In order to calculate the poverty rate, the INE estimates the cost of a representative basket of goods, which includes things such as food, dress, housing, transportation, health, communications, and education. The basket is intended as a representative sample of the type of things an average Venezuelan family consumes during a year. If per capita income falls below the cost of this basic basket of goods, the person is considered poor.

According to this measure, the number of Venezuelans classified as poor shot up in the last year by 1.8 million people. Roughly 6 percent of all Venezuela's 30 million people became poor in the last year alone. The situation is even direr when one looks at extreme poverty, i.e., the number of people whose income cannot even buy a representative basket of food and drink. In the last year alone, the number of extremely poor Venezuelans rose by 730,000. They now reach close to three million people, or roughly 10 percent of the population.

The chavista revolution indeed helped the poor between 2003 and 2007, but since 2007, the number of poor Venezuelans has actually increased. All of the government's successes in reducing poverty happened more than six years ago.

The reason for the increase has to do with the nature of chavista economic policy. When the price of oil shot up roughly 10 years ago, it sent an enormous inflow of revenue into the coffers of the Venezuelan state. The government used the windfall to create an extensive web of subsidies and price controls. At the same time, the government quickly spent its oil gains on subsidies and lavish social programs to bolster its support among the less privileged.

Poverty in Chávez's Venezuela in the mid-2000s was indeed falling, and the government kept prices artificially low thanks to an overvalued currency and massive amounts of subsidized imports. People benefitting from the government's generous social programs found plenty to buy, since the government made sure imports kept flowing and prices were low.

Needless to say, this couldn't last. The 2012 campaign to re-elect a mortally ill Hugo Chávez meant government spending went into overdrive. Suddenly the oil boom was not enough to sustain ever increasing social needs. That year, the budget deficit soared past 10 percent of GDP. The price of oil had stopped rising by then, and foreign funding began to dry up. While the government continued to enjoy good fortune at the ballot box, the bubble was close to bursting for Venezuela's poor.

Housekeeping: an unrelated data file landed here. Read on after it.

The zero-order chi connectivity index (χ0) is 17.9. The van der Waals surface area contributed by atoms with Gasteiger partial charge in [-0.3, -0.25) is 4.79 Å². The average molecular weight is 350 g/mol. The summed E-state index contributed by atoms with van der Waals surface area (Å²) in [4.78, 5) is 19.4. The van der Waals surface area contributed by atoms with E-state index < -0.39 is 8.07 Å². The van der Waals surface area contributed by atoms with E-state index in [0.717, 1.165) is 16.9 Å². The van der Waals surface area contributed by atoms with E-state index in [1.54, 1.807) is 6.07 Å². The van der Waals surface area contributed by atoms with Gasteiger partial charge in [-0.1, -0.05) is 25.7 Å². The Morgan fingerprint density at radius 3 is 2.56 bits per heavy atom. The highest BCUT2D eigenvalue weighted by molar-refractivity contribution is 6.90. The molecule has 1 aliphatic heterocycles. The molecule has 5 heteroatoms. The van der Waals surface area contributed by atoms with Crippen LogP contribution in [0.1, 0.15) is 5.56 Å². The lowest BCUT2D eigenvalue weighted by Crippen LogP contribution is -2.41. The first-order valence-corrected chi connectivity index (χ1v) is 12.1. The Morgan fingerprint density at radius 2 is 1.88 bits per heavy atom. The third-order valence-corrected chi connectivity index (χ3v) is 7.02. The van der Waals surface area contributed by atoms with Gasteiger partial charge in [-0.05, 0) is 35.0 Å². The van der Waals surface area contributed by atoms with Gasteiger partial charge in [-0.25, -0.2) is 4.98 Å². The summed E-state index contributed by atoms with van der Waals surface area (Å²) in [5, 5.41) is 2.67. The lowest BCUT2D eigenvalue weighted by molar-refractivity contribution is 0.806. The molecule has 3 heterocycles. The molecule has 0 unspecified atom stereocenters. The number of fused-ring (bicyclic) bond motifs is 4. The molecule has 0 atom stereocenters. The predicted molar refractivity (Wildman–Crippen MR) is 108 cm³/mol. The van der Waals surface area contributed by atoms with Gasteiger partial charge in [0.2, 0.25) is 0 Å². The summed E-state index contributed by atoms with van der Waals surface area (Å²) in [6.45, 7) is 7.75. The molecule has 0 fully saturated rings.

Since taking office early last year, President Nicolás Maduro has seen the local currency go from BsF 4.3 per dollar to BsF 50, depending on which exchange rate you use. This means that the prices of most of what Venezuelans consume have shot up as well. Annual inflation is running north of 60 percent, and it is only increasing: The inflation figures for April have yet to be published, but unofficially, it was 5.7 percent for the month alone.

The sharp fall in the standard of living is what brought protesters to Venezuela's streets. Many of the people demonstrating are what we could call "the emerging poor": people who were middle class during the boom, but have found that their economic situation has deteriorated sharply since then.

Ultimately, chavismo's "victory" against poverty is just rhetoric. What little gains there were in terms of poverty were due to a government that turned an oil boom into a transient consumption boom. That phase is now over, and poverty is reverting to its long-run trend.

The day of reckoning for the populist chavista model is approaching fast. The speed at which it arrives will depend on the price of oil. If oil holds steady, the government will muddle through. But if the price of oil dips -- watch out. Poverty will continue shooting up, and the new poor will remain in the streets.

Juan Nagel is the Venezuela blogger for Transitions, editor of Caracas Chronicles, and author of Blogging the Revolution. Read the rest of his posts here.

George CASTELLANO/AFP/Getty Images